PAT stands for portable appliance testing. It’s a routine process involving testing electrical equipment and appliances through visual inspection and devices known as PAT testers.
In Australia, the more common term for this process is ‘Test and Tag’.
Only qualified technicians can carry out PAT tests. The process usually involves:
- A visual inspection of the appliance to check for damage or wear,
- A series of electrical tests to affirm the appliance’s safe, efficient operation.
In Australia, New Zealand, the United Kingdom, and the Republic of Ireland, PAT testing is a legal requirement. We’ll dive deeper into the specific rules and regulations later in this article.
For now, let’s talk about why we PAT test.
What is PAT testing used for, and why is it important?
The reason behind PAT testing is simple—it significantly reduces the risk of electrical accidents. The process is critical in any environment where this risk is high, including schools, offices, hospitals, and other public buildings.
But it’s not just about safety. If your business relies on electrical equipment, regular testing will also minimise the risk of failure and downtime, which can cost thousands.
Many appliances require regular PAT testing, including:
- Household or office appliances,
- Extension cords,
- Power tools,
- Electrical machinery.
PAT testing is an excellent example of a proactive safety measure. The process identifies warning signs such as frayed cables or cracked plugs, stopping potential problems in their tracks.
How to perform a PAT test
If you need a PAT test, there are two ways to go about it—hiring an external company or arranging a competent person to perform the test in-house. Either way, the person performing the test must be highly trained in PAT testing, including its related rules and regulations.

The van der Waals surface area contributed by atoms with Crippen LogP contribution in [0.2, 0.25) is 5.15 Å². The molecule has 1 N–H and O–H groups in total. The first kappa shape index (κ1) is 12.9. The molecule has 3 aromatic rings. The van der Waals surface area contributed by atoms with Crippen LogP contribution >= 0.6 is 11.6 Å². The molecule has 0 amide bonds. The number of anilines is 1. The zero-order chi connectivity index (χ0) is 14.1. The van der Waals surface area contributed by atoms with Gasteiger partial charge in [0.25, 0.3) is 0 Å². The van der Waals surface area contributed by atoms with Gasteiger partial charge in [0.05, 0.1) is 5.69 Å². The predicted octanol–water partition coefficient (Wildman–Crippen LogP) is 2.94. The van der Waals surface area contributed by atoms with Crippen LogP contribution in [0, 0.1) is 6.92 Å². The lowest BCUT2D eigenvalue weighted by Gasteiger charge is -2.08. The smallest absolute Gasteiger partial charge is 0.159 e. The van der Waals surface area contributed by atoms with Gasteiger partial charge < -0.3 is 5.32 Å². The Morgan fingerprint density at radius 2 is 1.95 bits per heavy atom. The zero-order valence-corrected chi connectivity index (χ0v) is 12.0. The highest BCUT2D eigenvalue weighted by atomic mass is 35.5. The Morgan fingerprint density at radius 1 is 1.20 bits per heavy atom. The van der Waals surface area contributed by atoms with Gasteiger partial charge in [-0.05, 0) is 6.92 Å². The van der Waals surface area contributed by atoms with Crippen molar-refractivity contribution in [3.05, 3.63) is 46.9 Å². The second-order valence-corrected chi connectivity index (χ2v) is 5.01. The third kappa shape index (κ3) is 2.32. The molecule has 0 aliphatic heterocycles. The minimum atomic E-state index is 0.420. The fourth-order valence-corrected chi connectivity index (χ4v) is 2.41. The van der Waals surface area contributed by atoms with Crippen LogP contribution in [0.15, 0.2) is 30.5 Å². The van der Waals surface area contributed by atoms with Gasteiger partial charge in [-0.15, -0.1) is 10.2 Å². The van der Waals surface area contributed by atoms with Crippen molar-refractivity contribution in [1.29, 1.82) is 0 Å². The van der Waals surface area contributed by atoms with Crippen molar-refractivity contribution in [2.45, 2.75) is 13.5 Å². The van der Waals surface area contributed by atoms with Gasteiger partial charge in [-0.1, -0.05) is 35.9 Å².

The process typically begins with a user check, which involves looking for potential danger signs and reporting any faults to a supervisor. There’s no need to record the results of a user check unless defects are evident.
Next is the formal visual inspection, where a competent person checks cables, plugs, and outlets for obvious damage signs. This step is responsible for identifying approximately 90% of electrical faults according to the UK’s Health & Safety Executive.
The competent person will then perform specific checks depending on the appliance’s electrical Class, type, and risk levels using a PAT testing device. For example, leakage current tests are best for modern power tools, since the DC voltage used in insulation resistance tests will not activate their electromagnetic switches.
Other test types include:
- Earth continuity tests,
- Polarity checks,
- Screen tests,
- RCD trip time tests,
- Bond tests,
- Type tests.
PAT testing laws
PAT testing rules and regulations depend vary by locality. In Australia, the safety standard AS/NZS 3760:2022 governs testing and tagging processes. This standard specifies the skills and experience necessary to perform PAT testing.
In industries including construction, mining, and demolition, appliance testing is mandatory every three months in Australia. For other businesses, the process is recommended but not a legal requirement.
We suggest checking all portable appliances regularly to ensure safe working conditions and keep your business’s electronic equipment in working order.